When it comes to violent and rape porn, the correlations become particularly strong.[3] One study even found that individuals who reported higher previous exposure to violent porn were six times more likely to report having raped someone than those who reported lower previous exposure.[4] Multiple studies have shown that even watching non-violent porn is correlated with the user being more likely to use verbal coercion, drugs, and alcohol to push women into sex.[5]

We can’t effectively solve the problem of sexual assault as a society unless we start educating ourselves on a major catalyst of this violence—porn. Violence and abuse are not sexy. Love between two real people is sexy. Let’s fight for love.

What YOU Can Do

Take a stand and speak out against the porn culture that is being promoted in society. SHARE this article to raise awareness on the harmful effects of porn.

Citations

[1] Layden, M. A. (2010). Pornography and Violence: A New look at the Research. In J. Stoner and D. Hughes (Eds.) The Social Costs of Pornography: A Collection of Papers (pp. 57–68). Princeton, NJ: Witherspoon Institute; Milburn, M., Mather, R., and Conrad, S. (2000). The Effects of Viewing R-Rated Movie Scenes that Objectify Women on Perceptions of Date Rape. Sex Roles 43, 9 and 10: 645–64; Weisz, M. G. and Earls, C. (1995). The Effects of Exposure to Filmed Sexual Violence on Attitudes Toward Rape. Journal of Interpersonal Violence 10, 1: 71–84; Ohbuchi, K. I., et al. (1994). Effects of Violent Pornography Upon Viewers’ Rape Myth Beliefs: A Study of Japanese Males. Psychology, Crime, and Law 7, 1: 71–81; Corne, S., et al. (1992). Women’s Attitudes and Fantasies About Rape as a Function of Early Exposure to Pornography. Journal of Interpersonal Violence 7, 4: 454–61; Check, J. and Guloien, T. (1989). The Effects of Repeated Exposure to Sexually Violent Pornography, Nonviolent Dehumanizing Pornography, and Erotica. In D. Zillmann and J. Bryant (Eds.) Pornography: Research Advances and Policy Considerations (pp. 159–84). Hillsdale, N.J.: Lawrence Erlbaum Associates; Check, J. and Malamuth, N. M. (1985). An Empirical Assessment of Some Feminist Hypotheses About Rape. International Journal of Women’s Studies 8, 4: 414–23.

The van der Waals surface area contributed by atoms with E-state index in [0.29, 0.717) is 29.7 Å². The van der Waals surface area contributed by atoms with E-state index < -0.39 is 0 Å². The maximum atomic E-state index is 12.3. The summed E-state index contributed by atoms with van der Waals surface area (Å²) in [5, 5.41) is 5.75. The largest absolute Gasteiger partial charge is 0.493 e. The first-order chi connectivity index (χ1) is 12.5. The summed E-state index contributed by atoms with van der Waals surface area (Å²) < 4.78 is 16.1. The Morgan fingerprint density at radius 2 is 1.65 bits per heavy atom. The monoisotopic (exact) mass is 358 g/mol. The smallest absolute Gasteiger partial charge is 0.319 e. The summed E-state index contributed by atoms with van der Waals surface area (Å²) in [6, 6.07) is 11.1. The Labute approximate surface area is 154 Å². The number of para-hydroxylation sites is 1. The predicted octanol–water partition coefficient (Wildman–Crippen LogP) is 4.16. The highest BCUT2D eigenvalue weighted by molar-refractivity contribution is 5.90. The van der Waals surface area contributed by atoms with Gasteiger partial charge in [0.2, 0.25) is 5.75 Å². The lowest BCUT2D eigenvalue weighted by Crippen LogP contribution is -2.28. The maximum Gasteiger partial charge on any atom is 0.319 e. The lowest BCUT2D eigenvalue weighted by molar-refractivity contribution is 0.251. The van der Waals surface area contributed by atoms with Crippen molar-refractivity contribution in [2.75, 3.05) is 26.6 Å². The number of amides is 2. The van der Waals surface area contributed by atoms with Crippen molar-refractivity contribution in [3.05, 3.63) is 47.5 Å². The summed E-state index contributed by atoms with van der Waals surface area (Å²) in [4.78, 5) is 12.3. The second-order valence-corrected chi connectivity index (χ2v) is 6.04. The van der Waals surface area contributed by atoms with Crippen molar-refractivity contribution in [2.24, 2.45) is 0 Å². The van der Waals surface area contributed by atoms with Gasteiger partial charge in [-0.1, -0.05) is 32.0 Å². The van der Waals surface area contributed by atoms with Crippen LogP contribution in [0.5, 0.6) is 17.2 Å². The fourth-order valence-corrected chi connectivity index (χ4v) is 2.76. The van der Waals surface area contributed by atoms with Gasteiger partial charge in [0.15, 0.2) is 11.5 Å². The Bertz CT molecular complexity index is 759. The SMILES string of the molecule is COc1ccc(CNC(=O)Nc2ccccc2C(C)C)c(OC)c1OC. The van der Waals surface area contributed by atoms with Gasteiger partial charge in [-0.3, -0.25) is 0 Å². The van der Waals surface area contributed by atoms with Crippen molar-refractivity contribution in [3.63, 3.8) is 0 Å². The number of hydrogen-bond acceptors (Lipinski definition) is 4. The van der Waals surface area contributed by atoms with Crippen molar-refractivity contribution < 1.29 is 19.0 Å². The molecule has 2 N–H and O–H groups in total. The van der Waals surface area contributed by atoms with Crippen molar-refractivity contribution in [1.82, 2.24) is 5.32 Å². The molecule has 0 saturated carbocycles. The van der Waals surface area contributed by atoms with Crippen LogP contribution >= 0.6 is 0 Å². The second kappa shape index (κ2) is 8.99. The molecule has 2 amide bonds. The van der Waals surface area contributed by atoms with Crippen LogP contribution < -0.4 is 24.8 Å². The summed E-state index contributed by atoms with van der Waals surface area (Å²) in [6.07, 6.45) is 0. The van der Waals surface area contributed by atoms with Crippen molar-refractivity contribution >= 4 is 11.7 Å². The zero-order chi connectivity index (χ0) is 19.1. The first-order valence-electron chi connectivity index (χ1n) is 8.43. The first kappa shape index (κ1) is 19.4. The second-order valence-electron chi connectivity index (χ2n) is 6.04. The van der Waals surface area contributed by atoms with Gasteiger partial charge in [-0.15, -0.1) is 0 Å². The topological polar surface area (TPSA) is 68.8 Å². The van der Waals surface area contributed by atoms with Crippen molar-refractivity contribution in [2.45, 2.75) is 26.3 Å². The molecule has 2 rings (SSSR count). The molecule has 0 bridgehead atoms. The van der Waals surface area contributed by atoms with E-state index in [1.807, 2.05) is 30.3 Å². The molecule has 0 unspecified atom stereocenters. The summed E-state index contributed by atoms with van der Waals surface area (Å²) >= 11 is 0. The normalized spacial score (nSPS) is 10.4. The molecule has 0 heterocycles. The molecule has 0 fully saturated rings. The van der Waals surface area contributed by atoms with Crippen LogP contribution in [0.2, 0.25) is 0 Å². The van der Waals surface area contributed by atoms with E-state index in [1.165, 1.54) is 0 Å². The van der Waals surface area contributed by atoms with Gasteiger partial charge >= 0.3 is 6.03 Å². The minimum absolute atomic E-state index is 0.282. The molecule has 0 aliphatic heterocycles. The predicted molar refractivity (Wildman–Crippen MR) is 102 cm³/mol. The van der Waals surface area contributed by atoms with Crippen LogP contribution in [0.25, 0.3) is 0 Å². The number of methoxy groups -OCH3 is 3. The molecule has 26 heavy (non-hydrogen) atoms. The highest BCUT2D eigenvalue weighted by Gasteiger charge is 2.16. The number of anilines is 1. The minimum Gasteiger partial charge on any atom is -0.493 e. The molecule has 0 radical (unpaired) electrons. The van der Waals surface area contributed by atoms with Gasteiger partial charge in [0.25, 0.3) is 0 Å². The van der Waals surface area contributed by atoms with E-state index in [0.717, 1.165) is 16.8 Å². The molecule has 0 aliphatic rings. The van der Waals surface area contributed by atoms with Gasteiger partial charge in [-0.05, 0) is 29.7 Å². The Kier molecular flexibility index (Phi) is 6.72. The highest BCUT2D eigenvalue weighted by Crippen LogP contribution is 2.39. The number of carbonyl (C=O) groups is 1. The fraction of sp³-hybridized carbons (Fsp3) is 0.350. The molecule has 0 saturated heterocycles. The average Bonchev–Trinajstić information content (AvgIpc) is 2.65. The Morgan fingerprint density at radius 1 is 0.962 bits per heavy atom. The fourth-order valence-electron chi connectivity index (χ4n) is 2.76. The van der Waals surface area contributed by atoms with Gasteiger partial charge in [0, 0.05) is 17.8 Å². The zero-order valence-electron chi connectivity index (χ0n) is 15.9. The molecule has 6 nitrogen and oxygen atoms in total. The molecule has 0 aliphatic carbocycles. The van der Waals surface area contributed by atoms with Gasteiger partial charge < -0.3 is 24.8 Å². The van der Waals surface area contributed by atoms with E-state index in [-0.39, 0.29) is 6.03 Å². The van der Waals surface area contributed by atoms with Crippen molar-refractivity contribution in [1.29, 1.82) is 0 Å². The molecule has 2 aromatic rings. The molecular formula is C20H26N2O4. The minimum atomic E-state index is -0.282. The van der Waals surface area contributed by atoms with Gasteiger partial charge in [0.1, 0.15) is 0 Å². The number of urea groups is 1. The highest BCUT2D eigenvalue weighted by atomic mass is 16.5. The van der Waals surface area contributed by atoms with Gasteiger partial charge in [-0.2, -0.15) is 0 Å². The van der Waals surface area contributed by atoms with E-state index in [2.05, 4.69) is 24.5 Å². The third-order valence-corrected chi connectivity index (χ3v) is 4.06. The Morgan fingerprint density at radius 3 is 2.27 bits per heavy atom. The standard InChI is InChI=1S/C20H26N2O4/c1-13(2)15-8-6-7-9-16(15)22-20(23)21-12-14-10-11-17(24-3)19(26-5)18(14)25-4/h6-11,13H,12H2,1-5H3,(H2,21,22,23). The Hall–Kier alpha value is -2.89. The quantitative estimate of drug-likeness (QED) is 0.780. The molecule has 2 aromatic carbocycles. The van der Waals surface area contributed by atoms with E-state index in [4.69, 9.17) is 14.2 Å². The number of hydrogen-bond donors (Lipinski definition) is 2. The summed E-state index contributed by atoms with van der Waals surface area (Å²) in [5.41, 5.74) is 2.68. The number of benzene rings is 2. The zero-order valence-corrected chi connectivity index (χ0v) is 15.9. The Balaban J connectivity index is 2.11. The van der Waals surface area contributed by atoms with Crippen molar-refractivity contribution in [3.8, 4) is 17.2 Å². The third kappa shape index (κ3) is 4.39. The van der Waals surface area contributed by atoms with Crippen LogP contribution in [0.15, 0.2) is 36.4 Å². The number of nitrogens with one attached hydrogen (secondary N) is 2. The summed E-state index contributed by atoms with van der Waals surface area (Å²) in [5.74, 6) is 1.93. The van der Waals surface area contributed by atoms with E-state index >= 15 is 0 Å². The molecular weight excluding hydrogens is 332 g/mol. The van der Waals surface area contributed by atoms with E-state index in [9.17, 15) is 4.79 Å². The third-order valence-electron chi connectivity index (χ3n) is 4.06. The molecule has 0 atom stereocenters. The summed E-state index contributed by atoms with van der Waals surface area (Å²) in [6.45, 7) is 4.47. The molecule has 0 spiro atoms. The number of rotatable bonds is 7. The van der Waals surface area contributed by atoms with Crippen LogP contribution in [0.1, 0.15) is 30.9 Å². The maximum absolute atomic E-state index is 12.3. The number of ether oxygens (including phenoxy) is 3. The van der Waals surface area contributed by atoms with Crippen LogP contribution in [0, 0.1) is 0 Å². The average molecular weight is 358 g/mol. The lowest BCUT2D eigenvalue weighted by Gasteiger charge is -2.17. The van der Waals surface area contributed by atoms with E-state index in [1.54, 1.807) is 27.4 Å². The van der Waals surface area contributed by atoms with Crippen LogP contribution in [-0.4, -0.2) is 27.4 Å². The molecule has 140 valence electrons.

[2] Hald, G. M., Malamuth, N. M., and Yuen, C. (2010). Pornography and Attitudes Supporting Violence Against Women: Revisiting the Relationship in Nonexperimental Studies. Aggression and Behavior 36, 1: 14–20; Layden, M. A. (2010). Pornography and Violence: A New look at the Research. In J. Stoner and D. Hughes (Eds.) The Social Costs of Pornography: A Collection of Papers (pp. 57–68). Princeton, NJ: Witherspoon Institute; Boeringer, S. B. (1994). Pornography and Sexual Aggression: Associations of Violent and Nonviolent Depictions with Rape and Rape Proclivity. Deviant Behavior 15, 3: 289–304; Check, J. and Guloien, T. (1989). The Effects of Repeated Exposure to Sexually Violent Pornography, Nonviolent Dehumanizing Pornography, and Erotica. In D. Zillmann and J. Bryant (Eds.) Pornography: Research Advances and Policy Considerations (pp. 159–84). Hillsdale, N.J.: Lawrence Erlbaum Associates; Marshall, W. L. (1988). The Use of Sexually Explicit Stimuli by Rapists, Child Molesters, and Non-Offenders. Journal of Sex Research 25, 2: 267–88.
[3] Hald, G. M., Malamuth, N. M., and Yuen, C. (2010). Pornography and Attitudes Supporting Violence Against Women: Revisiting the Relationship in Nonexperimental Studies. Aggression and Behavior 36, 1: 14–20.
[4] Boeringer, S. B. (1994). Pornography and Sexual Aggression: Associations of Violent and Nonviolent Depictions with Rape and Rape Proclivity. Deviant Behavior 15, 3: 289–304.
[5] Boeringer, S. B. (1994). Pornography and Sexual Aggression: Associations of Violent and Nonviolent Depictions with Rape and Rape Proclivity. Deviant Behavior 15, 3: 289–304; Check, J. and Guloien, T. (1989). The Effects of Repeated Exposure to Sexually Violent Pornography, Nonviolent Dehumanizing Pornography, and Erotica. In D. Zillmann and J. Bryant (Eds.) Pornography: Research Advances and Policy Considerations (pp. 159–84). Hillsdale, N.J.: Lawrence Erlbaum Associates; Marshall, W. L. (1988). The Use of Sexually Explicit Stimuli by Rapists, Child Molesters, and Non-Offenders. Journal of Sex Research 25, 2: 267–88.